Happy Halloween to everyone out there. With the autumn season in Rocky Mountain National Park now past us we are now transitioning towards winter. We’ve had a very mild autumn with little early season snow with mostly mild to warm days. The leaves are now down and the grasses have turned a golden brown in most areas. The lakes in the higher elevations have just started to freeze over along the edges but it wont be long until the lake surfaces are completely covered over with ice.
Everything starts to slow down in the park. While tourists still visit the park, the numbers decline considerably compared to the large number of summer and fall visitors. It’s a great time to catch up on images in the backlog and enjoy the quietness of the season. It’s a little more difficult to find subjects to photograph, but even so, photography this time of year is just as rewarding as the summer and fall months.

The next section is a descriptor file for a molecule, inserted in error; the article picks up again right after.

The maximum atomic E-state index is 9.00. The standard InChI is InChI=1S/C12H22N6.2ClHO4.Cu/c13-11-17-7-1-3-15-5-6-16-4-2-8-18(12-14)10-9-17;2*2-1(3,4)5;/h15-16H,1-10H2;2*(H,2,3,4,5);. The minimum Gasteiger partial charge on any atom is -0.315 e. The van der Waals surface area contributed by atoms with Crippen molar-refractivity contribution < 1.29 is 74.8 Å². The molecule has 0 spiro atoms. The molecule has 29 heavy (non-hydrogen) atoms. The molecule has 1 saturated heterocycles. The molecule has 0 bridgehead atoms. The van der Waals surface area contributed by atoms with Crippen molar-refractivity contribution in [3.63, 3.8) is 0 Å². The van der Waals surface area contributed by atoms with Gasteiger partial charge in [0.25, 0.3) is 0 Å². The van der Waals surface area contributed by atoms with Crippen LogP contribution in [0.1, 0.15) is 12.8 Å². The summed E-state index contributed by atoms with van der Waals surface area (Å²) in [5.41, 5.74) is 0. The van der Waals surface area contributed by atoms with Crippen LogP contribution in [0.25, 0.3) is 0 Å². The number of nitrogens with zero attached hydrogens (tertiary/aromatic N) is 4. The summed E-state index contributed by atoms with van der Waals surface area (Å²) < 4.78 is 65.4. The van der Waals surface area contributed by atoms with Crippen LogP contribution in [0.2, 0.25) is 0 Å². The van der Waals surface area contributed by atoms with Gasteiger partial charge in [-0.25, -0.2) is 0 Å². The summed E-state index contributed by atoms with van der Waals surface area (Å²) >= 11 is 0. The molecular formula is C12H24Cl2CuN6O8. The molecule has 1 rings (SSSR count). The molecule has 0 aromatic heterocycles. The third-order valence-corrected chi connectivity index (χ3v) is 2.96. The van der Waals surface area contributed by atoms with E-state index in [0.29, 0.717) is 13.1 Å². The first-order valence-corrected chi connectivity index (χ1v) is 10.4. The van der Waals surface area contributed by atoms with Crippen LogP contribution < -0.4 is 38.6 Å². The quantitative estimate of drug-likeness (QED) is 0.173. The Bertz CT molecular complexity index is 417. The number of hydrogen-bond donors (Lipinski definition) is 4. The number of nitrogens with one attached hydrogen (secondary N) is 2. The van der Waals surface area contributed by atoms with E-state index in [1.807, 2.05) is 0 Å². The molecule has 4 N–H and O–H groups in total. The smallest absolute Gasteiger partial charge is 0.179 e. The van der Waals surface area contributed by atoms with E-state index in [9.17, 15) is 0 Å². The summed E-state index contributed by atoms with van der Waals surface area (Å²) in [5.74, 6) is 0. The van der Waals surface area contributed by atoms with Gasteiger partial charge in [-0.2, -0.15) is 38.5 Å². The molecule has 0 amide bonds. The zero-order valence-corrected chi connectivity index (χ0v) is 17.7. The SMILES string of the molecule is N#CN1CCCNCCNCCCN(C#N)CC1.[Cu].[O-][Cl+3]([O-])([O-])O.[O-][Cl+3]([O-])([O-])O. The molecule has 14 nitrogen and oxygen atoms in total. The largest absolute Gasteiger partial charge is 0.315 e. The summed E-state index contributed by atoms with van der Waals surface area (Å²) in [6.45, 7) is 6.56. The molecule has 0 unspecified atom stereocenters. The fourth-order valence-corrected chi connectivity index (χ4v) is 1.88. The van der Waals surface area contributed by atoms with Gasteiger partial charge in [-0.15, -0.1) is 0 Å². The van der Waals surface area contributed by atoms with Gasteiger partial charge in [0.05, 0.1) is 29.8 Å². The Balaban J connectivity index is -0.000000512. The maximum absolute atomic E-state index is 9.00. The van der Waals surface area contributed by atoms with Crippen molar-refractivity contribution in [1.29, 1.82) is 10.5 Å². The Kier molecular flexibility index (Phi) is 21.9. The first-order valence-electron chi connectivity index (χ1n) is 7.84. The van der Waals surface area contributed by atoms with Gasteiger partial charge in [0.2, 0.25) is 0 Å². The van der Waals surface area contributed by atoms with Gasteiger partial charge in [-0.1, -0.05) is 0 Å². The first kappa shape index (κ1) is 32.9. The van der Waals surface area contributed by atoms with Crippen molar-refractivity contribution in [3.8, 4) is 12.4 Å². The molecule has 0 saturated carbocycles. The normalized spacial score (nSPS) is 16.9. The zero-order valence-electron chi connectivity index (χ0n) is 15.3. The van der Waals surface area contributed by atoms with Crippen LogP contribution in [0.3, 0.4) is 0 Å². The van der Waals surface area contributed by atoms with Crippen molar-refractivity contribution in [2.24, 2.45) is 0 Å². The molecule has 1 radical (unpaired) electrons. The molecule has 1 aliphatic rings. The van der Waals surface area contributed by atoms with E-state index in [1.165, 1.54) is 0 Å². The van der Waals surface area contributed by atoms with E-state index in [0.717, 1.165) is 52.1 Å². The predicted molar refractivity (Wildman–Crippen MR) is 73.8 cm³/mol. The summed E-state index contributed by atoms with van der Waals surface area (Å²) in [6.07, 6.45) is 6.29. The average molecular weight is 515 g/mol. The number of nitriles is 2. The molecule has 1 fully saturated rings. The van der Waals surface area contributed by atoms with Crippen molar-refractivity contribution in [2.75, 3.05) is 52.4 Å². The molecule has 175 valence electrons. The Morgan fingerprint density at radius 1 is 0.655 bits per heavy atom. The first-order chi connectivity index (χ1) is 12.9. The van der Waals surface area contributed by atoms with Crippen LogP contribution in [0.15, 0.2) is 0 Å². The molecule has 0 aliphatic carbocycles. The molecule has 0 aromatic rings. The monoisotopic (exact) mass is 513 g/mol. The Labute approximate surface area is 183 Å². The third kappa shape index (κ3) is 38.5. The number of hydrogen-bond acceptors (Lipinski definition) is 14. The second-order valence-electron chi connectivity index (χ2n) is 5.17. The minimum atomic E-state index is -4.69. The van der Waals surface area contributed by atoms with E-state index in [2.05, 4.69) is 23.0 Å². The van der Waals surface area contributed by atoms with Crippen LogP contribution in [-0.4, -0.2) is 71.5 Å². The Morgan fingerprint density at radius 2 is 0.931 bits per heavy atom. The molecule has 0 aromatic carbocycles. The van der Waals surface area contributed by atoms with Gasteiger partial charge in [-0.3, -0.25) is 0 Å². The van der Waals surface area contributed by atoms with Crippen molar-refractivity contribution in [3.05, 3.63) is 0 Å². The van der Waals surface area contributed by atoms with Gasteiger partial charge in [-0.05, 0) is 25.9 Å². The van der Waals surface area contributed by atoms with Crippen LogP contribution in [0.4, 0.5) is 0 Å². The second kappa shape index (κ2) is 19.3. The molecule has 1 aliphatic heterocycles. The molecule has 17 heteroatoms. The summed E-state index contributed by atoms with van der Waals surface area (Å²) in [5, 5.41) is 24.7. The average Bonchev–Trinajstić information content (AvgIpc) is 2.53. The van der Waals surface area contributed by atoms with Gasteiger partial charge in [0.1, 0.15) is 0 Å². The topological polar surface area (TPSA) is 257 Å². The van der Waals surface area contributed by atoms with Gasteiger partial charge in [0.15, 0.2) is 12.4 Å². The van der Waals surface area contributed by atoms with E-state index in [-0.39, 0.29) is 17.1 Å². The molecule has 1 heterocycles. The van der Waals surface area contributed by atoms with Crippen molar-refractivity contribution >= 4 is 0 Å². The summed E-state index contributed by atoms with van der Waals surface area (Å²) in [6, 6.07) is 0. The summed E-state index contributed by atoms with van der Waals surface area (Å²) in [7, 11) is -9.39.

I’ll be out in the field photographing as often as I can. As you can see from the image posted above I am currently taking a Nikon D810 for a test drive. While I shot with Nikon during my film days in the 1990’s, I switched over to Canon in 1999 and have been using their equipment ever since. While my Canon gear is more than adequate, I felt it was time to give Nikon and the D810 a test run as the camera’s higher resolution and more importantly to me at least, higher dynamic range sensor. At this point in time, while Canon continues to make amazing camera equipment, they appear less interested in improving the dynamic range of their sensors which is very important to landscape photographers.